The intersection between HR strategy and HR technology

Dynamical Systems

Dynamical Systems

Oct 11, 2010

Forget for a moment that I’m talking about a mathematical theory.  At the core of this post is how we apply some quantitative reasoning to our ability to look at data and predict the future.  Personally, I don’t think we do enough to extend and create meaning from our data.  If we looked at data with an increasing view of the quantitative sciences, we would have a proportional increase in our ability to apply “art” to our interpretation.

We predict things intuitively every day.  Driving down the road, we watch other cars, measure their velocity, and predict if we are going to collide or not – and based on those predictions we often change our course.  In Human Resources, we should be predicting the direction and velocity that our workforce is travelling in a number of ways.  Not only do we watch the size of the workforce, but productivity, engagement, competency growth, and any number of other factors.

A dynamical system is a mathematical construct that predicts what the state of a particular object will be at a given point in time in the future.  Dynamical systems are useful in a limited way – through them we can predict future state outcomes in a limited number of variables.  But the point is that we can predict vector and velocity – in other words, if the workforce is travelling in the right direction and at the right speed.

First off, I should absolutely admit that HR is not comprised of a bunch of mathematicians.  This should be no surprise to anybody.  However, our organizations that make up the analytical arms of the HR organization, those who generate analytics and create meaning out of data, should have some ability to quantitatively view the data and understand trending, directionality, velocity, and the general parameters of the vector.  I hate taking us all back to high school calculus, but we remember the first derivative of the curve is the slope of the curve.  This is general trend of what our workforce metric is doing.  However, the second derivative of a curve is the determination of whether the curve’s direction is slowly shifting.  In other words, we might know that our overall turnover rate is dropping, and that is a positive sign.  However, do we know if the turnover rate is dropping more slowly than it was last quarter, even if the rate is better than it was before?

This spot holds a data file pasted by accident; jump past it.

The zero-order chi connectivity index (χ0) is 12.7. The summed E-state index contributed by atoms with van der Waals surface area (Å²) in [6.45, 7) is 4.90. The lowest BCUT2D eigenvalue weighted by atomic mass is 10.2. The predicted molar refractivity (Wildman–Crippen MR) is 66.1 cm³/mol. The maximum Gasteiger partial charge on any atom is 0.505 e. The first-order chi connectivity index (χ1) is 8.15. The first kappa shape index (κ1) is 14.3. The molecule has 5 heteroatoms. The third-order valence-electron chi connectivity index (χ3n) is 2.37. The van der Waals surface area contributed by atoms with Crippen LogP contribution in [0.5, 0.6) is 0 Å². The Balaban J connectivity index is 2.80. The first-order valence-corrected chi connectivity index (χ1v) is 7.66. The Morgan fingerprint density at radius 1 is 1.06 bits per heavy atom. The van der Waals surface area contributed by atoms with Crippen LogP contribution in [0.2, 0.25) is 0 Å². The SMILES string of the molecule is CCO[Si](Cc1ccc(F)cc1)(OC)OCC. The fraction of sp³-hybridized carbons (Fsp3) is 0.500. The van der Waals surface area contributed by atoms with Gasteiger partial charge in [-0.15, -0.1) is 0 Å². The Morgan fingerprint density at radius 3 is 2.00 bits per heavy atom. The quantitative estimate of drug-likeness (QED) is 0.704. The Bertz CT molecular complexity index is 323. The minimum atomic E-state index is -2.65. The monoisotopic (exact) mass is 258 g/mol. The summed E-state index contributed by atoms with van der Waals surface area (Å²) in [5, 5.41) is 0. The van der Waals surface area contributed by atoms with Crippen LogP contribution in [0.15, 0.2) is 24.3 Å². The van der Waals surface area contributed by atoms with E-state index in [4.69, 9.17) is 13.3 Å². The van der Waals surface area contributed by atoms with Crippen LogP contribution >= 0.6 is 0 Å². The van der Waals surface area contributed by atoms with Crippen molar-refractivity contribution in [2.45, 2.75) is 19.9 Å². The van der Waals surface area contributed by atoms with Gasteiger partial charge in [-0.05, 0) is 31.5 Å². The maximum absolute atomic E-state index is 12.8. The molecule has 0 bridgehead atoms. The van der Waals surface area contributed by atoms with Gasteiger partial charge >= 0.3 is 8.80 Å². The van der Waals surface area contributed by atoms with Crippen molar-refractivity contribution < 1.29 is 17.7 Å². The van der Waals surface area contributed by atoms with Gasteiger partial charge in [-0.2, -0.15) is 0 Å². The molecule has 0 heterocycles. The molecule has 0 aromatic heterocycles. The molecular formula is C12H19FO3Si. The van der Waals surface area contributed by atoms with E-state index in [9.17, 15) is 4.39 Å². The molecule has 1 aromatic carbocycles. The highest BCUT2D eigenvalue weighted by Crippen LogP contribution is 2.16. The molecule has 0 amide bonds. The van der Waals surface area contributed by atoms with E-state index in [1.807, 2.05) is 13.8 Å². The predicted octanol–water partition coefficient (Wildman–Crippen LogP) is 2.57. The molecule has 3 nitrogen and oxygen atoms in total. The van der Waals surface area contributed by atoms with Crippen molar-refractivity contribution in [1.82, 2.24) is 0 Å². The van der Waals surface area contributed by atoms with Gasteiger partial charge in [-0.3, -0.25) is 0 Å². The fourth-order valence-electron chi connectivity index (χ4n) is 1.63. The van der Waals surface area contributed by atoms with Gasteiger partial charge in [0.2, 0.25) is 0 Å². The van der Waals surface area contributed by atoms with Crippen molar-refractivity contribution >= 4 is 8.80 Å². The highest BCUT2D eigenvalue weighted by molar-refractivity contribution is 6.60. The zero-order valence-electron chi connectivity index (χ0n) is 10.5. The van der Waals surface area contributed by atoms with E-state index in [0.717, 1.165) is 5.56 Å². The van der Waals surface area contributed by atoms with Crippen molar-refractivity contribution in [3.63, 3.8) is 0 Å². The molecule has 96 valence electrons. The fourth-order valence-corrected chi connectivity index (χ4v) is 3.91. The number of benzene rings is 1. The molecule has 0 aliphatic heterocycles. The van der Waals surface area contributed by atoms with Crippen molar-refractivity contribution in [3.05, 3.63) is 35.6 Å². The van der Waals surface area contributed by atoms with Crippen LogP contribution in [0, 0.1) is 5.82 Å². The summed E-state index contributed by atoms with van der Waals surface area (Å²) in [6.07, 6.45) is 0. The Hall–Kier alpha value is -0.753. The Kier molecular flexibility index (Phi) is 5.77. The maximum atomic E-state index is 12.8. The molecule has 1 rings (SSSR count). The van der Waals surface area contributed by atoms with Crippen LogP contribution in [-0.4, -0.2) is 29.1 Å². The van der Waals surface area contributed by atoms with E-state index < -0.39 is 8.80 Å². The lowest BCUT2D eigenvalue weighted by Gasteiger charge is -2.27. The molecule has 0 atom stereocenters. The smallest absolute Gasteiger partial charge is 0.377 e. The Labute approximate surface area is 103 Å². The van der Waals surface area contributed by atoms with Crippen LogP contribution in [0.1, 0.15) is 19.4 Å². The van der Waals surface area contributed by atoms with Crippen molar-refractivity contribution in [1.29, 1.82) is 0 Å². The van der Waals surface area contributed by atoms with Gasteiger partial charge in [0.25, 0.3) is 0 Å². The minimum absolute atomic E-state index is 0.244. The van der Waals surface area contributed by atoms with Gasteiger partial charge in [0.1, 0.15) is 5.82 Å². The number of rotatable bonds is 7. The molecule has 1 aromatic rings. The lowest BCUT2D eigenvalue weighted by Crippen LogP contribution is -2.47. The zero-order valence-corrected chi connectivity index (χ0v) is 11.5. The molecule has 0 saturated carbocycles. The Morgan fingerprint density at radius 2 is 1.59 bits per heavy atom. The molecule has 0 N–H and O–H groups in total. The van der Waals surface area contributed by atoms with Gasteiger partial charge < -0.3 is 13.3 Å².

While most of HR is not in the mathematics field, and most of us don’t want to be anywhere near it, we should be applying some of these theories to our analytics.  If we look at any of our programs, we can see acceleration of desired outcomes after specific events, and deceleration of outcome after we have not done any change management or communications for a while.  We should be looking at competencies not as a growth metric, but as an acceleration curve over time.  Growth is good, don’t get me wrong, but acceleration is better.

I’d like to think that all HR data analysts out there are taking a serious look at the data they are presenting, trying to create and extend meaning beyond what is being requested, but today’s reality is quite mundane, even with all the cool business intelligence and dashboard technologies out there.

2 comments

  1. Hi Systematic,

    You are right to highlight the point organisations should take more notice of the trends observable in workforce data. The fact many HR practitioners (“people” people) are so averse to handling data does not help business in this respect.